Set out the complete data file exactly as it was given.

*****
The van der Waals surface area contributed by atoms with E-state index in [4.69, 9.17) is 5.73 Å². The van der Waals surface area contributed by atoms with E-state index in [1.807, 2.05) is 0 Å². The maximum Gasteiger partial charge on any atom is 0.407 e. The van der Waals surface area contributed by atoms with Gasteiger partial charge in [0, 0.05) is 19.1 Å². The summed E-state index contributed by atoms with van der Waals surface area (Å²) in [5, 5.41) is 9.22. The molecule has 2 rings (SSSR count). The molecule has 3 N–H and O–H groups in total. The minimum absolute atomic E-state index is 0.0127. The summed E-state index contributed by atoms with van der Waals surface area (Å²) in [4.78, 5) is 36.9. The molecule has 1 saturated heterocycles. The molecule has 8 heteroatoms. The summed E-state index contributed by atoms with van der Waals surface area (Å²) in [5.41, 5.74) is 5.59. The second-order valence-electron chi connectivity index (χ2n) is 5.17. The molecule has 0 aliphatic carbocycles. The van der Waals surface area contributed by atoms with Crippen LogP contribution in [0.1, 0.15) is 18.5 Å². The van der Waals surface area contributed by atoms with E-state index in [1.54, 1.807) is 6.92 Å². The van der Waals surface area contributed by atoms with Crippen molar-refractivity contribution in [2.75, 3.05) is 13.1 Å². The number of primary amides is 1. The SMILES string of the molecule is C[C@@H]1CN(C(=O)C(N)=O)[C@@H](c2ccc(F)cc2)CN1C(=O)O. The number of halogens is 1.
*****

The van der Waals surface area contributed by atoms with E-state index in [4.69, 9.17) is 5.73 Å². The van der Waals surface area contributed by atoms with E-state index in [1.807, 2.05) is 0 Å². The maximum Gasteiger partial charge on any atom is 0.407 e. The van der Waals surface area contributed by atoms with Gasteiger partial charge in [0, 0.05) is 19.1 Å². The summed E-state index contributed by atoms with van der Waals surface area (Å²) in [5, 5.41) is 9.22. The molecule has 2 rings (SSSR count). The molecule has 3 N–H and O–H groups in total. The minimum absolute atomic E-state index is 0.0127. The summed E-state index contributed by atoms with van der Waals surface area (Å²) in [4.78, 5) is 36.9. The molecule has 1 saturated heterocycles. The molecule has 8 heteroatoms. The summed E-state index contributed by atoms with van der Waals surface area (Å²) in [5.41, 5.74) is 5.59. The second-order valence-electron chi connectivity index (χ2n) is 5.17. The molecule has 0 aliphatic carbocycles. The van der Waals surface area contributed by atoms with Crippen LogP contribution in [0.1, 0.15) is 18.5 Å². The van der Waals surface area contributed by atoms with E-state index in [1.54, 1.807) is 6.92 Å². The van der Waals surface area contributed by atoms with Crippen molar-refractivity contribution in [2.75, 3.05) is 13.1 Å². The number of primary amides is 1. The SMILES string of the molecule is C[C@@H]1CN(C(=O)C(N)=O)[C@@H](c2ccc(F)cc2)CN1C(=O)O. The number of halogens is 1.